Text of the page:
Sunday July 21, 2019

Archaeologists discover 2,000 year-old Roman handwritten documents in London

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A 2000 year old Roman handwritten document. Image source: AFP/Getty images
  • Archaeologist in london discovers 2000 year old documents and tablets
  • The oldest handwritten document ever found in Britain is dated  to A.D. 43-53
  • It seems so far 87 have been deciphered out of 400 including the first written reference to the city London dated A.D 65 -80

This year in 2016, Archaeologists based in London on Wednesday, May 1 discovered hundreds of wooden writing from the Roman London. Along with the hundreds of tablets, many documents were also found which included the oldest handwritten document ever found in Britain and was dated to A.D. 43-53. The inception of the document can be dated back to almost 2,000 years old.

This discovery of over 400 tablets and documents was done by the by the Museum of London Archaeology and the tablets were unearthed in London’s financial district during excavation work for a new building.

It seems so far 87 have been deciphered out of 400, including the oldest written document can be dated back to A.D 43-53, the early years of roman rule. Along with these, the first written reference to the city (London), which the Romans called Londinium dated A.D 65-80 was also deciphered.

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“It’s the first generation of Londoners speaking to us,” said Sophie Jackson, an archaeologist working on the site. She also said that the find was “hugely significant.”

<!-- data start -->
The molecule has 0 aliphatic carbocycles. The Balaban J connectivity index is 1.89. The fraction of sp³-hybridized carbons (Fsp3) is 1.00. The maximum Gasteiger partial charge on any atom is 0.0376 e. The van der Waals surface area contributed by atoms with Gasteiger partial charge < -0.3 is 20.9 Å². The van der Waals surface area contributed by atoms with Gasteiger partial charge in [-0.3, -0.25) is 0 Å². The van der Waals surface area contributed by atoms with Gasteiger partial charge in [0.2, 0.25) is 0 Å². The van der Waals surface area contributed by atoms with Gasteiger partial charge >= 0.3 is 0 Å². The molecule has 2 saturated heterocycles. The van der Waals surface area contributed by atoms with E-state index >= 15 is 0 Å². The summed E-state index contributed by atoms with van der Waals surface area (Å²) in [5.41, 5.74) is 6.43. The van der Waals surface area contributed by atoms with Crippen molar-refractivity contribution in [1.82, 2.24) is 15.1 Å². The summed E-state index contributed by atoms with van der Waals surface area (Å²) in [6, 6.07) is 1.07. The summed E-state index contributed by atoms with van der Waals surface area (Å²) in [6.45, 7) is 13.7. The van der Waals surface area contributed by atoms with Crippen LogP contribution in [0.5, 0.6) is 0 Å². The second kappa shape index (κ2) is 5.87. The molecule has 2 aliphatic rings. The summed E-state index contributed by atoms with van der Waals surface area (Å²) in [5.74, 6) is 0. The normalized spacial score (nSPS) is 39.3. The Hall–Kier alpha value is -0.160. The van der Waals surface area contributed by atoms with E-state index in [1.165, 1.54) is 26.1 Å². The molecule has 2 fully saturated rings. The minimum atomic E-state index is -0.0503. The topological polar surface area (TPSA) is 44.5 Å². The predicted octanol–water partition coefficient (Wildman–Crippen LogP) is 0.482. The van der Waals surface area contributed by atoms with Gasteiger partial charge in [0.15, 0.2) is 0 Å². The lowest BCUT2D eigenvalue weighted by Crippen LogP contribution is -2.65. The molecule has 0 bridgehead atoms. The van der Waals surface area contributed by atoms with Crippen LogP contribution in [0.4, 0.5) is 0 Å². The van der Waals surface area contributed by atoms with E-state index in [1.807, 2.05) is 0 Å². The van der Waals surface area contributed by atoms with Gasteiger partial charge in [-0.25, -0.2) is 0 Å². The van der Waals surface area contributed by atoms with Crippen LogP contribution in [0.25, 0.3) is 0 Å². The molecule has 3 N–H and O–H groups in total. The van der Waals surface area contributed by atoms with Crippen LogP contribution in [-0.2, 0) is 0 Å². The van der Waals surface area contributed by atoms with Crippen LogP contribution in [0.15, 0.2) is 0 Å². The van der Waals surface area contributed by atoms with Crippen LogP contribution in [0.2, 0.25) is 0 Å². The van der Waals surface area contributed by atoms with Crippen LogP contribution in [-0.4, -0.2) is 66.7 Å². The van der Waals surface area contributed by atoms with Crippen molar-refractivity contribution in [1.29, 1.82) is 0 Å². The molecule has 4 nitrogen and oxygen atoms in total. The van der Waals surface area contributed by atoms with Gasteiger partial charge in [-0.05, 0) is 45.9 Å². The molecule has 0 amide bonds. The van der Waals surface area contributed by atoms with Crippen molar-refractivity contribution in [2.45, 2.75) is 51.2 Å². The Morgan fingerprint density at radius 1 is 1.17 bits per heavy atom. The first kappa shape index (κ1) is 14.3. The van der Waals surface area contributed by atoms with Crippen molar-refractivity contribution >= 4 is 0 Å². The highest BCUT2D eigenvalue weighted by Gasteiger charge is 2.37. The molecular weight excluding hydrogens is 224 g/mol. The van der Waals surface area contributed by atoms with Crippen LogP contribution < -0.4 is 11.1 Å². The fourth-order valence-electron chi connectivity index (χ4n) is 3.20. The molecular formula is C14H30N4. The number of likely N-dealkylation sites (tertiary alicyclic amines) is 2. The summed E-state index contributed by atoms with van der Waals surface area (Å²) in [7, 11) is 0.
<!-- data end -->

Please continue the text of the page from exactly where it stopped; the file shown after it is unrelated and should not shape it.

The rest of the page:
Archaeologists say the tablets were preserved by the absence of oxygen in the wet mud of what is now one of London’s many buried rivers. Image source:Mola
Archaeologists say the tablets were preserved by the absence of oxygen in the wet mud of what is now one of London’s many buried rivers. Image source:Mola

The London was found by the Romans after their invasion of Britain in A.D 43 but the rebellion led by the Queen Boudica in A.D 61 destroyed the Roman settlement.

The documents found showed that the city was quickly rebuilt and after few years it became a thriving city of merchants and traders. The records show early references to beer brewing, beer delivery, food delivery, and legal system.

The Guardian reported, there is one reference to a beer brewer, “Tertius the brewer is almost certainly Domitius Tertius Bracearius, who is also known from a writing tablet found at Carlisle — and so by about AD85 had a business stretching the length of the new Roman territory. Only the outer flap of the tablet survives, addressed to him.”

These wooden tablets survived till now because of the wet mud of the walbrook, which was then a river but now a buried stream. Oxygen is main reason for the decay in most cases but the wet mud blocked oxygen from reaching the wood and protected them from decay said Jackon, an archaeologist at the site.

Tablets of Roman era were covered by the beeswax, in which then words could be written with use of stylus. The wax is long gone but the marks left by stylus on the wood are still present.